“Slaver” ships were specifically designed for maximizing the numbers of African men, women, and children that slave-trading captains and their crews could bring to the Americas.
Our certified Educators are real professors, teachers, and scholars who use their academic expertise to tackle your toughest questions.
Educators go through a rigorous application process, and every answer they submit is reviewed by our in-house editorial team.
Although incredibly profitable for both its participants and their investing backers, the terrible Middle Passage has come to represent the ultimate in human misery and suffering.
The abominable and inhuman conditions which the Africans were faced with on their voyage clearly display the great evil of the slave trade.
The conditions that millions of Africans endured during the Middle Passage into Amerian slavery stands as one of the greatest examples in history of human beings inflicting dehumanizing suffering on fellow human beings.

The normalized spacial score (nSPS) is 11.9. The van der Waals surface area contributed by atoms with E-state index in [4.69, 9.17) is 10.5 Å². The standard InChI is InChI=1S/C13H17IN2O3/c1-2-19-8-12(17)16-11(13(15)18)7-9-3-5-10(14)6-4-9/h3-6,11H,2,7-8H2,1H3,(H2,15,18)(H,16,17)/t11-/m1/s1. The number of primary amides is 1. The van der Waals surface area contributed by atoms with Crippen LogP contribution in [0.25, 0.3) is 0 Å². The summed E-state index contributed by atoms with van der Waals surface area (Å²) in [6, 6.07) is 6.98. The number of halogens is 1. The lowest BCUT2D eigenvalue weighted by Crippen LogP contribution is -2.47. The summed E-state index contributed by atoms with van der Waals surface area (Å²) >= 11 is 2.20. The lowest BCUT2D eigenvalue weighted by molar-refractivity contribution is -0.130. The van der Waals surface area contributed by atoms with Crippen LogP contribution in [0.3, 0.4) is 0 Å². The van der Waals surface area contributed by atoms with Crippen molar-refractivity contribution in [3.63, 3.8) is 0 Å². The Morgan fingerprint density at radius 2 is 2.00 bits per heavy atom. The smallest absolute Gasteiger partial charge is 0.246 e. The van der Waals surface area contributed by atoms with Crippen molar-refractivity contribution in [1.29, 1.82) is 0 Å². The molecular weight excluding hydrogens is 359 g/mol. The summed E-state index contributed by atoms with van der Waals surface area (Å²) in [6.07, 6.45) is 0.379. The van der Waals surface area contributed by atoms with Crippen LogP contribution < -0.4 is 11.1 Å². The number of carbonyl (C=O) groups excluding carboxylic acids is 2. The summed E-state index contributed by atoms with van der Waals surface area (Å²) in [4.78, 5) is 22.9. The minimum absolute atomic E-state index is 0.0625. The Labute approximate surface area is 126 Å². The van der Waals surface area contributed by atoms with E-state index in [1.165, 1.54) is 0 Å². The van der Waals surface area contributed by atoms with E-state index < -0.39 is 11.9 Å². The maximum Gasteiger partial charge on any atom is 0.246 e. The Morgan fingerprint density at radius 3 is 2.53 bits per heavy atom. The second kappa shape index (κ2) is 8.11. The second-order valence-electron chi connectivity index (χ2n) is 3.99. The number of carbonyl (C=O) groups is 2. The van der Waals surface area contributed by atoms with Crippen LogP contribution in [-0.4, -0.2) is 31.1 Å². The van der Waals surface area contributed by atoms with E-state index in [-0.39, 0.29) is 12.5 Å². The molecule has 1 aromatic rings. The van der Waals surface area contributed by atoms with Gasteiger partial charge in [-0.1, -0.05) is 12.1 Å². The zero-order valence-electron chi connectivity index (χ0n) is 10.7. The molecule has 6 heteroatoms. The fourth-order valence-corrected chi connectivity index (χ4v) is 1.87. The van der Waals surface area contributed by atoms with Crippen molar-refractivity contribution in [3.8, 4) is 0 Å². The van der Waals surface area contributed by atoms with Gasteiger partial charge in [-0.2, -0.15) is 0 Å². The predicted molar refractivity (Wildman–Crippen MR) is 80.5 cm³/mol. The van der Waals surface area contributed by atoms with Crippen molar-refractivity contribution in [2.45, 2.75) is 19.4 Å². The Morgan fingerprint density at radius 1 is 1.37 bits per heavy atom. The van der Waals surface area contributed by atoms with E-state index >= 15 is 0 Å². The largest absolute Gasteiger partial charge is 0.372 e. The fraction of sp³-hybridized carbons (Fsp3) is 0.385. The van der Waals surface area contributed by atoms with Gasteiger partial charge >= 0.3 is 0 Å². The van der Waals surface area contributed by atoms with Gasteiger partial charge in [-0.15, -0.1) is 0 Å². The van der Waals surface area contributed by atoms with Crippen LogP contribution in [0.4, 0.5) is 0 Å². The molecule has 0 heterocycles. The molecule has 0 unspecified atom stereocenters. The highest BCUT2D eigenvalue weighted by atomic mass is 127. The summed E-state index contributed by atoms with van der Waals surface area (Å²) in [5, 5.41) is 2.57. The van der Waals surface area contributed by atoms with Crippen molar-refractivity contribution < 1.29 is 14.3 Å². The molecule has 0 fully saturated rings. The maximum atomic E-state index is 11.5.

As British abolitionist William Wilberforce (1759-1833) stated, “Never can so much misery be found condensed in so small a place as in a slave ship during the Middle Passage.” In the holds of slave ships crossing the Atlantic Ocean, millions of enslaved Africans first experienced what it meant to be defined and treated as chattel property in the context of New World slavery.Though the ocean passage may only last a few weeks, the overall Middle Passage often took months because European slave captains lengthened the voyage by making stops in various African ports to seek more slaves to fill their ship hold.They also made numerous stops in American ports to attempt to sell their enslaved cargo at the best prices.The slaves were ill-fed and suffered malnutrition and starvation.In fact, when food supplies and drinking water dwindled, the ships' crews were given priority, and some slaves were thrown overboard to relieve pressure on the limited resources.Estimates for the total number of Africans lost to the slave trade range from 25 to 50 million.The Middle Passage was a term used to describe the triangular route of trade that brought Africans to the Americas and rum and sugar cane to Europe. The journey from Africa to the Americas would take as many as 30 to 90 days.Many of the ships were called 'loose packers' or 'tight packers', describing the capacity of the slave ship.To conclude, the smell of rotten bodies thrown overboard lured sharks to the ships route.The Middle Passage was the longest, hardest, most dangerous, and also most horrific part of the journey of the slave ships.With extremely tightly packed loads of human cargo that stank and carried both infectious disease and death, the ships would travel east to west across the Atlantic on a miserable voyage lasting at least five weeks, and sometimes as long as three months.